When Darla and Enoch, who asked that their last names not be used, took their then 14-year-old daughter on an eight-day Caribbean cruise, the family never expected their dream vacation would turn into a nightmare.
After having trouble falling asleep one night during their 2009 Carnival cruise, Taylor said she left her parents' cabin and went alone to an upper deck of the ship "Freedom" to write in her journal.
It was there, she said, that Heri Krispiyanto, a 30-year-old Carnival cruise line employee from Indonesia who waited on the family during meals, found her and then raped her.
"He pulled me into an employee-only room," she said. "I asked him what he was doing and he told me that he was going to take care of me.
"He raped me, I kept saying, 'No,' but he didn't care," she said of the alleged rape. "He told me not to tell my parents, and he just unlocked the door and let me go."
After it was over, Taylor said she was shaken and afraid as she returned to her parents' cabin, but she didn't tell them what had happened.
"It's hard to say it," she said through tears. "My dad's birthday was the next day. It's too hard to say."
Having no idea what had happened to their daughter, Darla and Enoch continued to enjoy their vacation, as Taylor said she lived with the nightmare in secret.
"At that point, I just really wanted to die," she said. "I was angry about that, that had happened to me. We're supposed to be on vacation. We're not supposed to have to worry about somebody trying to murder us or rape us."
Even after returning home to Oklahoma, Taylor kept the incident a secret from her parents for the next three months until she became severely depressed.
"I had some thoughts about suicide," she said. "So I decided to tell my mom because I needed help."
After Taylor finally told her parents in August 2009, they were horrified.
"When that happened, I felt like there was nothing that I could ever do anymore," Enoch said.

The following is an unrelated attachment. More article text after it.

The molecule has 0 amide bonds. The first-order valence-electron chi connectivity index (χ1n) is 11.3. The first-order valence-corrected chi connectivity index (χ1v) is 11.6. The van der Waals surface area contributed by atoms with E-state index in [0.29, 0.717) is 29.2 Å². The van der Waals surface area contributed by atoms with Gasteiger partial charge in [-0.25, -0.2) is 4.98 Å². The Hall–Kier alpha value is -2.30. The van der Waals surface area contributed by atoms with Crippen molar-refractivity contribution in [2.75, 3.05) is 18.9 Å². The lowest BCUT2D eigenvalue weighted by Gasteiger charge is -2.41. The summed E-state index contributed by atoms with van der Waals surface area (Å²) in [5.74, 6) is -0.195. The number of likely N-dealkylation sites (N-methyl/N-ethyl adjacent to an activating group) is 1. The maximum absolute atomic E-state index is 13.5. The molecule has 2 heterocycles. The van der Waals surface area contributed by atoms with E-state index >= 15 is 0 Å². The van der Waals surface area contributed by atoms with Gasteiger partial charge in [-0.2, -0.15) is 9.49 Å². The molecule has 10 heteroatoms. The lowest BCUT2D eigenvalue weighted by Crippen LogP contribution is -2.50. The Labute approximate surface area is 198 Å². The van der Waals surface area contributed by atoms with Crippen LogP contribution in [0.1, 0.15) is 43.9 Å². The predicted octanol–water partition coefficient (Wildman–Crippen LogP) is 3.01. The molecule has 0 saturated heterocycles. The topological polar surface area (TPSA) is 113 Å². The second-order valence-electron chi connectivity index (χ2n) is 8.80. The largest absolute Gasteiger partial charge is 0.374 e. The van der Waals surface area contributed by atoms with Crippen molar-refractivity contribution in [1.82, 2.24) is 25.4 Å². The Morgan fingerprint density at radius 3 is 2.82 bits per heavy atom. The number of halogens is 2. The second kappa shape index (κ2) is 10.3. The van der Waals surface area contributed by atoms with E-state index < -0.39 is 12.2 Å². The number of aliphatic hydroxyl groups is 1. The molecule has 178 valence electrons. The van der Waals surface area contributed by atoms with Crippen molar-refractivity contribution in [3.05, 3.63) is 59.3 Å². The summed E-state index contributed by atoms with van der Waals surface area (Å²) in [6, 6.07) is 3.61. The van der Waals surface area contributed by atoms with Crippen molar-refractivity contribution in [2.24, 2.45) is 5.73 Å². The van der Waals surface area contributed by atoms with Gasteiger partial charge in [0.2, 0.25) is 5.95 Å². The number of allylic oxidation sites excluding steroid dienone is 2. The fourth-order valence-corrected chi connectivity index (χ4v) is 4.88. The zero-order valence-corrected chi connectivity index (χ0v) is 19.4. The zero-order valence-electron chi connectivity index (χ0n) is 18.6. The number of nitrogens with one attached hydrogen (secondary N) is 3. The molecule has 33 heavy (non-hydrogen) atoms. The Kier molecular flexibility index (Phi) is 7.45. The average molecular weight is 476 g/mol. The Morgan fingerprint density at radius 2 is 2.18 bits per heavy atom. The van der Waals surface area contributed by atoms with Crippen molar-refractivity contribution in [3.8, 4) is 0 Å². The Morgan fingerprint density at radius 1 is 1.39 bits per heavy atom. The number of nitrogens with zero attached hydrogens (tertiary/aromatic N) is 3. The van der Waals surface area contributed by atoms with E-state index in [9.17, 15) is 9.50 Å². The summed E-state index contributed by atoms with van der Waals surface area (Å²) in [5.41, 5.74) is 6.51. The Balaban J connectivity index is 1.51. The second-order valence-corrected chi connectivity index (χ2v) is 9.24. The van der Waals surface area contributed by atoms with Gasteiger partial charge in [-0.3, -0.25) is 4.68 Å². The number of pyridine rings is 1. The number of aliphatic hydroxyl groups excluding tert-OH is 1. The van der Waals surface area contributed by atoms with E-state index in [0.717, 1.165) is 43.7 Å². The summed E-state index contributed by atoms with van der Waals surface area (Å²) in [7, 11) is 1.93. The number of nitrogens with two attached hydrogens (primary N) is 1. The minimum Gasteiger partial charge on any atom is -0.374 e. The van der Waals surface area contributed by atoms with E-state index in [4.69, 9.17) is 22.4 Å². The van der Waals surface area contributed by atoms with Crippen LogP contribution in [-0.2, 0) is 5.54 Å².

While on the cruise, Darla and Enoch said they never worried about safety because they thought there would be security on the ship.
"You think about drowning," Darla said. "You go through the safety with the lifeboats and the life jackets. You think about being on an island and someone stealing your purse. When you're on a ship, you don't think about [sexual assaults]. You think you're safe."
Mark Gaouette, a former head of security for Princess Cruise Lines and author of the book, "Cruising for Trouble," said passengers often will have a false sense of security once they step onto cruise ships.
"There's a party atmosphere on a cruise ship," he said. "The passengers don't believe that there's any real issues or dangers to their safety until a serious crime occurs."
Gaouette added that cruise ships don't have enough security onboard.
"Sexual crimes are probably the No. 1 reported on cruise ships," he said. "The great majority of these crimes are committed by crew members."
When Enoch heard about his daughter's alleged rape, he called the FBI but, by then, Krispiyanto was back in Indonesia. Nine months passed before the FBI located him at a U.S. port, while he was working for a different Carnival cruise ship.
Charles Lipcon of Miami, a cruise ship litigation attorney whose law firm represented Taylor and her family, said when the FBI first interviewed Krispyanto, he denied any wrongdoing.
"The FBI gave him a lie detector test and the waiter flunked the lie detector test," Lipcon said. "Then the waiter said, 'Oh, yeah, I did have sex with Taylor, but it was consensual.' Well, you can't have consensual sex with a 14-year-old. They're too young to consent and that's what led to the prosecution."
Lipcon and Taylor's family sued Carnival for sexual assault committed by a crew member. Krispiyanto later pleaded guilty to a lesser charge of sex abuse of a minor and is serving a 3-year prison sentence in Seminole County Jail in Orlando, Fla.
For Taylor, that wasn't good enough.
"No, because that's not what he did," she said. "He raped me. They arrested him and they put him in jail but he got 37 months. I have to deal with this for the rest of my life."